Comics-wise, it is important to take note of these developing picture writing trends because they further evidence the universality of picture writing and sequential narratives.  As it stands these two patterns of story telling and character creation are being built upon comic’s established framework. Quite literally, many of these comics depend heavily on traditional frames.  What’s special about these generalized faces and expressions is that by their repeated use and constant recontextualization, they are becoming the semantic units of a greater image language that can communicate in new ways!

4 thoughts on “Observing Rage Comics And Images Macros”

  1. Wow, this was an incredible post. A friend and I were discussing the pictograph-language nature of Rage Comics recently, and it was entertaining to see our conclusions borne out by an independent thinker (I should make a rage comic about it… ).

    One of the things that impressed us was how strong the sense of the ‘definition’ of a rage face could be. You only have to look at the replies to a rage comic that uses a face outside of its agreed-upon context to watch the descent of the Rage Comic Grammar Nazi swarm. Still, there have been some gradual redefinitions as definition entropy broadens a word then the popular conception recondenses it down onto a new definition. For example, take the ‘Me Gusta’ face. Originally, it was intended as a way of expressing liking something gross, or strange (I think the original was piss shivers or something?), but it’s mutated to a more generic but intense enjoyment of anything.

    Anyway, I’d love to see some more structured analysis and research into the topic. What are George Lakoff and Noam Chomsky doing these days?

    1. That’s a nice coincidence. Given the nature of these phenomena, it doesn’t come as too much of a surprise that multiple people started observing the big picture trends. It’s nice that we’ve found each other!

      This notion of redefinition intrigues me. Not because it reveals anything significant about the way in which we encode language, but by the fact that we, as humans are currently witnessing the evolution of a language from pictographic to lexicographic. We don’t have to just go to archaeological findings for evidence of the processes that have been at the root of the evolution of human language. We watch the observable change of meaning. It’s pretty cool.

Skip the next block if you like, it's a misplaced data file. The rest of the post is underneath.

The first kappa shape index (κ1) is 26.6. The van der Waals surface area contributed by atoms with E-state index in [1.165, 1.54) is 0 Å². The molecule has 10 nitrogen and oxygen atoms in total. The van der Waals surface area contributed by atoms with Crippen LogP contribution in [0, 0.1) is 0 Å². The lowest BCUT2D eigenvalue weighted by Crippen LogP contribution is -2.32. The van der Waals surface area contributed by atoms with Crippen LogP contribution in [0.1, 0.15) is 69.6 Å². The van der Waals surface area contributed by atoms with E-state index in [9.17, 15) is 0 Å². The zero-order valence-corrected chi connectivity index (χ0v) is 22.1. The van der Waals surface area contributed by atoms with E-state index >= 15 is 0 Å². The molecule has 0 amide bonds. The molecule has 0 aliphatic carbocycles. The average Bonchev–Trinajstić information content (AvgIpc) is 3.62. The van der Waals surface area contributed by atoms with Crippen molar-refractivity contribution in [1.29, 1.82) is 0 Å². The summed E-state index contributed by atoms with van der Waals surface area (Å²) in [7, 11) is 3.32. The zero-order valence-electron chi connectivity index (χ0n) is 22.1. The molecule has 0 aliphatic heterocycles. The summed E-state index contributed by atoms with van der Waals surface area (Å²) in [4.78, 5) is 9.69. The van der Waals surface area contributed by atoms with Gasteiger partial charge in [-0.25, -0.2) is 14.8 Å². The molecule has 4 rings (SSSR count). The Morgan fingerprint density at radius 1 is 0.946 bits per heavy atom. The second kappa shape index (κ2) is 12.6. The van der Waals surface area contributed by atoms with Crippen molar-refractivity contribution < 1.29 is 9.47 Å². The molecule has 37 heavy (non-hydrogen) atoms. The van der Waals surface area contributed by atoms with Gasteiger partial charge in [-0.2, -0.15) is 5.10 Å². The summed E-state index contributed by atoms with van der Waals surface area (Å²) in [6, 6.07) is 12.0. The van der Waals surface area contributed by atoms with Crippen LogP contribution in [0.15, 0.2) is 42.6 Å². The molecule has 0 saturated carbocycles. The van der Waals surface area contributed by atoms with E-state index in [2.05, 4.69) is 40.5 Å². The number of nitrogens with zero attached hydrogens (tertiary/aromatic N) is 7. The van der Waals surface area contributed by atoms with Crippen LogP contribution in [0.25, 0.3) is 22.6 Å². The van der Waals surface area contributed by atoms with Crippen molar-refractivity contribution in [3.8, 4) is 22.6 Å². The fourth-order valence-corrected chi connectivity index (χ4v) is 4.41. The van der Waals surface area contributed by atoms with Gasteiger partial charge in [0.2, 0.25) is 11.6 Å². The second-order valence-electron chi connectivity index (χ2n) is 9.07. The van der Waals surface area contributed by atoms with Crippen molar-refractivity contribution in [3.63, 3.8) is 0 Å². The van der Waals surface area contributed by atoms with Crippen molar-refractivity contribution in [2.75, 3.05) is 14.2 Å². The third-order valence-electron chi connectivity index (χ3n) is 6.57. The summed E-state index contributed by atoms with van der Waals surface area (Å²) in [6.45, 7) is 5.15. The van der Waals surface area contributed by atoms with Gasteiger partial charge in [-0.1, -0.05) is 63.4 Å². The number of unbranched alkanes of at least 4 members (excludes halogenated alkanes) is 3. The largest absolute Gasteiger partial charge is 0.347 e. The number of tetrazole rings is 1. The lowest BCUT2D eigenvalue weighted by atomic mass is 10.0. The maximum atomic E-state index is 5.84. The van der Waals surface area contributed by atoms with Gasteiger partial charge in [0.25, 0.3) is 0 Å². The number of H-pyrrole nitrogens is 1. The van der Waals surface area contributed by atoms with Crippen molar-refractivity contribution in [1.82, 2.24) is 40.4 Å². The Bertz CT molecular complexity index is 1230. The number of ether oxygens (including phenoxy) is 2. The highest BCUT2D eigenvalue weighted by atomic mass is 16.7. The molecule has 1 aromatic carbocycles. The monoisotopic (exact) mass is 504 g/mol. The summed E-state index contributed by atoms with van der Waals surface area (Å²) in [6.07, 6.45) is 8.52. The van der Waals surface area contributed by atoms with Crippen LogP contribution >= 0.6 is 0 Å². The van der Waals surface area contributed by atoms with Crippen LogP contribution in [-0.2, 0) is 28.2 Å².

2. I LOVE that somebody finally wrote about this! Though, i suppose it’s possible this has been touched on before and I just never saw it, but the point is that I’ve been actively pondering the relevance of Rage Comics and their evolution for about a year now and it’s very interesting to see somebody else tackle the ideas that have been jumbling around in my head.

    I find Rage Comics utterly fascinating. I love the idea that now ANYBODY can make comics, without any prior background in cartooning at all! The Rage Faces provide such a wide range of emotions for people to use, you can make pretty much whatever you desire. As a whole it’s probably all pretty inconsequential, but it doesn’t make it any less legitimate as a form of sequential art. Hundreds of thousands, probably MILLIONS of people are now technically comic authors thanks to the Rage Face family. In a way, it’s turning COMICS in to a new form of communication. I’ve had almost whole “conversations” with people, ONLY using Rage Faces.

    Comics have been used for instructional pamphlets, text books, and a variety of other NON-story telling functions, but I don’t think they’ve ever been seen as a form of communication before, at least not on this scale. It’s strange, the content created with the Rage Faces seems so inconsequential, yet the idea behind what they enable people to do is so HUGE…….and I don’t think anybody even really realizes how fantastic a tool it is as a creative outlet for those among us who are traditionally on the LESS creative side of things….

    I apologize if my response is a tad incoherent/all over the place….I’m pretty tired right now. I just really liked this post and had to respond :p

    1. Despite the boons that seem implicit from the seeming democratization of comics as a medium of communication, it’s certain that the world is going to be flooded with crappy comics. If anything, we should expect a flood of inane mundane stories to be equal to at least a 10 fold increase in the amount of pen and paper comics made in the early 2000s after everyone had finally caught on to Robert Crumb and his comics had become coffee table conversation.

      I like to think of it as the kind of communication that only the most sentient gorillas would engage in if presented with a computer terminal. Let’s send each other drawings of our faces. We could Skype a friend and tell the story, or we could record it on video and then post it online. That would achieve the closest approximation to a retelling of the story, but we don’t do it that way, do we? No we’d rather put some relatively crude images and words together to tell the story.

      This kind of online communication has already been around via emoticons, but emoticons did not gain as vast an audience that understood specific instances of faces uniformly across languages and cultures as the Rage Faces have.

      Again, the medium of comics prevails as a solution because of how it economizes both the energies of the writer and the reader. Bringing in some fancy pants linguistics literature would reveal that this scenario could be right in line with Grice’s Maxim. We want to say as much as possible in as little as possible. It’s more efficient.

      Emoticons simply did not exist within a formal syntax that was structured any differently than existing languages. Emoticons would function simply as punctuation and everyone knows that it’s pretty damn hard to tell a story simply using exclamation marks, colons, commas and apostrophe’s.